Skip to main content

Thank you for visiting You are using a browser version with limited support for CSS. To obtain the best experience, we recommend you use a more up to date browser (or turn off compatibility mode in Internet Explorer). In the meantime, to ensure continued support, we are displaying the site without styles and JavaScript.

Infection with Burkholderia pseudomallei – immune correlates of survival in acute melioidosis


Melioidosis, caused by Burkholderia pseudomallei, is a potentially lethal infection with no licensed vaccine. There is little understanding of why some exposed individuals have no symptoms, while others rapidly progress to sepsis and death, or why diabetes confers increased susceptibility. We prospectively recruited a cohort of 183 acute melioidosis patients and 21 control subjects from Northeast Thailand and studied immune parameters in the context of survival status and the presence or absence of diabetes. HLA-B*46 (one of the commonest HLA class I alleles in SE Asia) and HLA-C*01 were associated with an increased risk of death (odds ratio 2.8 and 3.1 respectively). Transcriptomic analysis during acute infection in diabetics indicated the importance of interplay between immune pathways including those involved in antigen presentation, chemotaxis, innate and adaptive immunity and their regulation. Survival was associated with enhanced T cell immunity to nine of fifteen immunodominant antigens analysed including AhpC (BPSL2096), BopE (BPSS1525), PilO (BPSS1599), ATP binding protein (BPSS1385) and an uncharacterised protein (BPSL2520). T cell immunity to GroEL (BPSL2697) was specifically impaired in diabetic individuals. This characterization of immunity associated with survival during acute infection offers insights into correlates of protection and a foundation for design of an effective multivalent vaccine.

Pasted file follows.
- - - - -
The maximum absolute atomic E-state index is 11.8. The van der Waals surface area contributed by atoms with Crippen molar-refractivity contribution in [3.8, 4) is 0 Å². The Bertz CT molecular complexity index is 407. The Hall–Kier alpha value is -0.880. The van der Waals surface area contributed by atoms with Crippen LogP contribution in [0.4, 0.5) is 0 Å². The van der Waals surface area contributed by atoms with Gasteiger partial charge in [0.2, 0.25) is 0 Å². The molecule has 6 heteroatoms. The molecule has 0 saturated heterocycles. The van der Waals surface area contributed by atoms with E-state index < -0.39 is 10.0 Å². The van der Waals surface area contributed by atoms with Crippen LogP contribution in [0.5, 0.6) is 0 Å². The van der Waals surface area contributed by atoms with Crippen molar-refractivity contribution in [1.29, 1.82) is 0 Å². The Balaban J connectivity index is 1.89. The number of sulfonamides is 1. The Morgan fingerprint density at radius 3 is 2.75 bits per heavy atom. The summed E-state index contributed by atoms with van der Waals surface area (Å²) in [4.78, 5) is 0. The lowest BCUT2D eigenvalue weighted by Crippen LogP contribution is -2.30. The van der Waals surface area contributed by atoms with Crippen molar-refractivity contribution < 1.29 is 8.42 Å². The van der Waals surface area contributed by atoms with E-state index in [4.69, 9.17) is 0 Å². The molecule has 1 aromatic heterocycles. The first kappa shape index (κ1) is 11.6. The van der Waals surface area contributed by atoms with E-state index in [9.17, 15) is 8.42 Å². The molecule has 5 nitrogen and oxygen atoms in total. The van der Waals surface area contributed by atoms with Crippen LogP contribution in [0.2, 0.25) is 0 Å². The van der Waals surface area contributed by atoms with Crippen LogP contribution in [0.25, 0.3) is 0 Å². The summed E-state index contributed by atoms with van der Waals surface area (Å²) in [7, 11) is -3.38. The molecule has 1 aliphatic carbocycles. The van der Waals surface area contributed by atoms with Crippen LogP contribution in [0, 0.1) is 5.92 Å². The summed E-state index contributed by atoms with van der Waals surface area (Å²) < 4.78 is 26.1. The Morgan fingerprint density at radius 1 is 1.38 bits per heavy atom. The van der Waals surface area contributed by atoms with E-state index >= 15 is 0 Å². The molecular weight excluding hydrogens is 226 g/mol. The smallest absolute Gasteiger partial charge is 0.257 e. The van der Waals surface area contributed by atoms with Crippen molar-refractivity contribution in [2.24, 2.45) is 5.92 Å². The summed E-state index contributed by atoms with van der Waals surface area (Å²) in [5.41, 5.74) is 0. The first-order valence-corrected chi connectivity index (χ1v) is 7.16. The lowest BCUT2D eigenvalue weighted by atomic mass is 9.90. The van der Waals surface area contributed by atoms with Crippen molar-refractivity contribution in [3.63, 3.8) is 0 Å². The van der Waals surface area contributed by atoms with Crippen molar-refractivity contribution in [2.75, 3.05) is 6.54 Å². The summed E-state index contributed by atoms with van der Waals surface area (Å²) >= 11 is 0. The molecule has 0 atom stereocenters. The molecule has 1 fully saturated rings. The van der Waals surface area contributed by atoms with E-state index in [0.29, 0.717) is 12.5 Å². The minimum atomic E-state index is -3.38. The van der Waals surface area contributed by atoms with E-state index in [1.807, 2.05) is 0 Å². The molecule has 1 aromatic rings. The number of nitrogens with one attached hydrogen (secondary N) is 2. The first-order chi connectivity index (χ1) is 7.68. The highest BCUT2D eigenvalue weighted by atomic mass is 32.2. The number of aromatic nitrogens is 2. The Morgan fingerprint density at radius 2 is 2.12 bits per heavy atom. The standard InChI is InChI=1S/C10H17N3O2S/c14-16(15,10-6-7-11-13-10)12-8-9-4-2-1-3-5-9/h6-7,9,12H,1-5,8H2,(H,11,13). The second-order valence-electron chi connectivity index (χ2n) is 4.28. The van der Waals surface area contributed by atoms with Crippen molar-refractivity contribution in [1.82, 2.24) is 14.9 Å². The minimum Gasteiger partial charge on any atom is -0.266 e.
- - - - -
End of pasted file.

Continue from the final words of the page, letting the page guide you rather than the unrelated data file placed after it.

Melioidosis is a disease caused by the Gram-negative soil-dwelling bacterium Burkholderia pseudomallei (Bp). A major cause of mortality in Southeast Asia and Northern Australia, it is now recognised as a significant cause of disease in tropical regions worldwide1,2. In-hospital mortality in Northeast Thailand is 40%3. Using a model that mapped cases and environmental Bp, the estimated global burden of melioidosis is 165,000 human melioidosis cases/pa, causing 89,000 deaths2. Furthermore, the model predicts melioidosis under-reporting. Key risk factors are diabetes mellitus, alcohol consumption, chronic renal and lung disease, and increasing age4. A vaccine targeting at risk groups is an urgent unmet need.

Studies in patients and mouse models have sought to identify immune correlates of protection from Bp, but there is a lack of consensus about the qualities required of protective vaccine candidates. Bp is an intracellular pathogen5, so an effective vaccine is likely to require induction of humoral and cellular immunity. T cell immunity to several Bp antigens has been described in exposed individuals6,7,8 and survivors of acute melioidosis9.